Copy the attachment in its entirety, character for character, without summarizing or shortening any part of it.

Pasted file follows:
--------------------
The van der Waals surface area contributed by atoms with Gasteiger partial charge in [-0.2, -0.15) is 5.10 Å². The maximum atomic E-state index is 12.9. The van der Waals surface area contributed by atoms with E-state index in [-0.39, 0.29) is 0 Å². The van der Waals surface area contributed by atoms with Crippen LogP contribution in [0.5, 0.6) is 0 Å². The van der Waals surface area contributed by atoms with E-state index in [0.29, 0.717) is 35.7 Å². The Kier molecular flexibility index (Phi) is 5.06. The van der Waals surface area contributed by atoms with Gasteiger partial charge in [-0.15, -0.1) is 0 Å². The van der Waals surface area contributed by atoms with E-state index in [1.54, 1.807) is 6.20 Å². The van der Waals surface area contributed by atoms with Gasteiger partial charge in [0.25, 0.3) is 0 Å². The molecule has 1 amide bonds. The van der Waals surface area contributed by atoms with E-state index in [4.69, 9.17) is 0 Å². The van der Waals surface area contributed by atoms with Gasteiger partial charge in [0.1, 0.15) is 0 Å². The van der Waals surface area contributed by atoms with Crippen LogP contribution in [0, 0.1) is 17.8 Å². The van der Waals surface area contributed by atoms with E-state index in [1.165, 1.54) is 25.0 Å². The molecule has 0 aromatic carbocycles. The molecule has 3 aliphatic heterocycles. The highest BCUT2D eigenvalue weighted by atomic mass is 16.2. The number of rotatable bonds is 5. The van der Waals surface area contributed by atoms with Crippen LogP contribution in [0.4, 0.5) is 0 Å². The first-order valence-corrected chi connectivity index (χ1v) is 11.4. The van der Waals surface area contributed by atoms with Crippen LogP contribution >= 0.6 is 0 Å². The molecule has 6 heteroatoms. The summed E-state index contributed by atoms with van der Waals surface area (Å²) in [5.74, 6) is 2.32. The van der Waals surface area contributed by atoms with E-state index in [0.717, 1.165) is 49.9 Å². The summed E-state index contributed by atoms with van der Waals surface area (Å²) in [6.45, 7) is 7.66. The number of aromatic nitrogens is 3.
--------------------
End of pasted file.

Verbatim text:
The van der Waals surface area contributed by atoms with Gasteiger partial charge in [-0.2, -0.15) is 5.10 Å². The maximum atomic E-state index is 12.9. The van der Waals surface area contributed by atoms with E-state index in [-0.39, 0.29) is 0 Å². The van der Waals surface area contributed by atoms with Crippen LogP contribution in [0.5, 0.6) is 0 Å². The van der Waals surface area contributed by atoms with E-state index in [0.29, 0.717) is 35.7 Å². The Kier molecular flexibility index (Phi) is 5.06. The van der Waals surface area contributed by atoms with Gasteiger partial charge in [-0.15, -0.1) is 0 Å². The van der Waals surface area contributed by atoms with E-state index in [1.54, 1.807) is 6.20 Å². The van der Waals surface area contributed by atoms with Gasteiger partial charge in [0.25, 0.3) is 0 Å². The molecule has 1 amide bonds. The van der Waals surface area contributed by atoms with E-state index in [4.69, 9.17) is 0 Å². The van der Waals surface area contributed by atoms with Gasteiger partial charge in [0.1, 0.15) is 0 Å². The van der Waals surface area contributed by atoms with Crippen LogP contribution in [0, 0.1) is 17.8 Å². The van der Waals surface area contributed by atoms with E-state index in [1.165, 1.54) is 25.0 Å². The molecule has 0 aromatic carbocycles. The molecule has 3 aliphatic heterocycles. The highest BCUT2D eigenvalue weighted by atomic mass is 16.2. The number of rotatable bonds is 5. The van der Waals surface area contributed by atoms with Crippen LogP contribution in [0.4, 0.5) is 0 Å². The first-order valence-corrected chi connectivity index (χ1v) is 11.4. The van der Waals surface area contributed by atoms with Crippen LogP contribution >= 0.6 is 0 Å². The molecule has 6 heteroatoms. The summed E-state index contributed by atoms with van der Waals surface area (Å²) in [5.74, 6) is 2.32. The van der Waals surface area contributed by atoms with E-state index in [0.717, 1.165) is 49.9 Å². The summed E-state index contributed by atoms with van der Waals surface area (Å²) in [6.45, 7) is 7.66. The number of aromatic nitrogens is 3.